Hypnotherapy

What is Hypnotherapy?

Hypnotherapy is a form of psychotherapy that makes use of hypnosis to change the emotions or behaviors of individuals. Hypnosis refers to altering the state of consciousness using the power of suggestion. Skilled therapists can create a trance-like state in their clients by using visual, auditory, and other perceptual cues.

Once that person is in a hypnotic state, they are more suggestible which makes discussing memories, gaining insight, and altering behavior easier. Hypnotherapy involves a skilled hypnotist using guided relaxation techniques to bring up feelings of intense concentration, focus, and/or relaxation in order to achieve a state of awareness that is heightened or trance-like.

How Does Hypnotherapy Work?

The medical and psychological worlds each have their own theories as to how hypnosis works. There are some who believe that individuals who find hypnosis effective already have a predisposition to this type of therapy, or that they have somehow developed increased cognitive and interpersonal abilities allowing them to respond to hypnotic cues in a way that is more effective. According to recent studies, hypnotherapy alters elements of the physiological and neurological mechanisms of individuals.

During a hypnotherapy session, the therapist identifies the client’s goals for the session, reviews how the session is going to proceed, and then uses guided imagery and soothing speech to help the person move into a state of relaxation and calm. After that state has been successfully achieved, the individual is now in a more receptive state and the hypnotherapist can now provide suggestions that could help the person reach his or her goals.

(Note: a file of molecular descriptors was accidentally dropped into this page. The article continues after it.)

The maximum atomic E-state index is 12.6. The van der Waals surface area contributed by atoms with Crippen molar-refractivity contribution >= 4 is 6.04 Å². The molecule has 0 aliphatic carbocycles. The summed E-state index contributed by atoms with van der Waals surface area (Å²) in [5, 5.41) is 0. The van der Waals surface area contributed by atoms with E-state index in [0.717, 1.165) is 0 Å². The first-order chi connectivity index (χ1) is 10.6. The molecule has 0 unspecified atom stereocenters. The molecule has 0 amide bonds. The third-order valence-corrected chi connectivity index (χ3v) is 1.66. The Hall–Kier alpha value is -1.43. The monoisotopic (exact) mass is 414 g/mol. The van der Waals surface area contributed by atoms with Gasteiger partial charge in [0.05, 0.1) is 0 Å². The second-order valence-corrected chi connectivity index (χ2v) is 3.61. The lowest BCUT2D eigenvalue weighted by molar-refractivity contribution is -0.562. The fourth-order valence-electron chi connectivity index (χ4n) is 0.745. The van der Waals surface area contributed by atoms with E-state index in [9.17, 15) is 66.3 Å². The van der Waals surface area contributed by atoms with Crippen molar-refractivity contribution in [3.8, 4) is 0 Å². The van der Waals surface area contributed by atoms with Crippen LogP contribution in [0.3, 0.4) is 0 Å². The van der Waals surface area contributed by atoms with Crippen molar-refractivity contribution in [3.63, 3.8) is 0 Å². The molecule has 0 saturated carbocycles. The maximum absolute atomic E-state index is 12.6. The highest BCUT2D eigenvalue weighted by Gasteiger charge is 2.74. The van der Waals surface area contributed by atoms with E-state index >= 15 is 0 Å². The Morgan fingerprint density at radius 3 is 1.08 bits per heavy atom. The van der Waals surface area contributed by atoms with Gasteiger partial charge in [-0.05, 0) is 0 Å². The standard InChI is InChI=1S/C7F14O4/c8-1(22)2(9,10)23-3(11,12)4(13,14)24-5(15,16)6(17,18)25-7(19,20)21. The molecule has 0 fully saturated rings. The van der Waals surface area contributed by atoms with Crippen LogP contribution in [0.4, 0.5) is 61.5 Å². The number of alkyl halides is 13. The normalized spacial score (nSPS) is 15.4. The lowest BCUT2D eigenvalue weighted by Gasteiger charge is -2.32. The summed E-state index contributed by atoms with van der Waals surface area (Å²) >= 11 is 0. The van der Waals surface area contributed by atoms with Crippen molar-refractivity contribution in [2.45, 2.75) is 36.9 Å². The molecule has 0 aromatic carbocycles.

What is Hypnosis Therapy and How Does it Differ From Hypnotherapy?

Our subconscious minds are like machines in some ways, and by using hypnosis techniques a skilled practitioner can deliver instructions such as “stop smoking” to the subconscious and the individual’s behavior will immediately change – for a while. That is hypnosis therapy at work.

But because all human behavior is motivated by needs, without finding a way to meet that need which caused it in the first place, the bad behavior will be back again.

For instance, if the person who was hypnotized to stop smoking didn’t find a way to answer the need that drove him to smoke in the first place, then the chances of him relapsing would be very high. This is where Hypnotherapy comes in.

Hypnotherapists combine the power of hypnosis with the power of therapeutic knowledge. They help individuals to connect with their genuine needs and to design strategies that work to effectively fulfill those needs.

A metaphor that could help you understand the difference between hypnosis and hypnotherapy is to think of a problem or bad habit as a weed in a garden, and trying to solve the issue with just hypnosis is like pulling the top off the weed but leaving the roots intact inside the ground.

For some time, you may think the weed (problem or bad habit) is gone, but after a while, the weed will be back. Hypnotherapy is like digging up that weed and yanking it out root and stem so that it never grows back again.

Uses of Hypnotherapy

This kind of therapy is often used as an aid to psychotherapy because of the relaxed nature that is brought on by hypnosis. It allows individuals to explore painful feelings and memories that are also often suppressed. The person undergoing hypnotherapy, while being in a trance-like state, remains very aware and they are able to return to a state that is more alert on their own once the session is over.

While some individuals may need only one session to sufficiently deal with an issue, others may need to attend several sessions before they feel that the problem has been resolved.

Hypnotherapy Treats a Variety of Conditions and Behaviors Including:

Find a Hypnotherapist Near Me

When looking for a hypnotherapist, it’s important for individuals to take the time to sift through a number of hypnotherapists in order to find the right one because this type of therapy is a trust-based exercise that requires a huge level of immersion on the patient’s part. Also, practitioners vary in their methods and the rates in which they achieve success with their patients.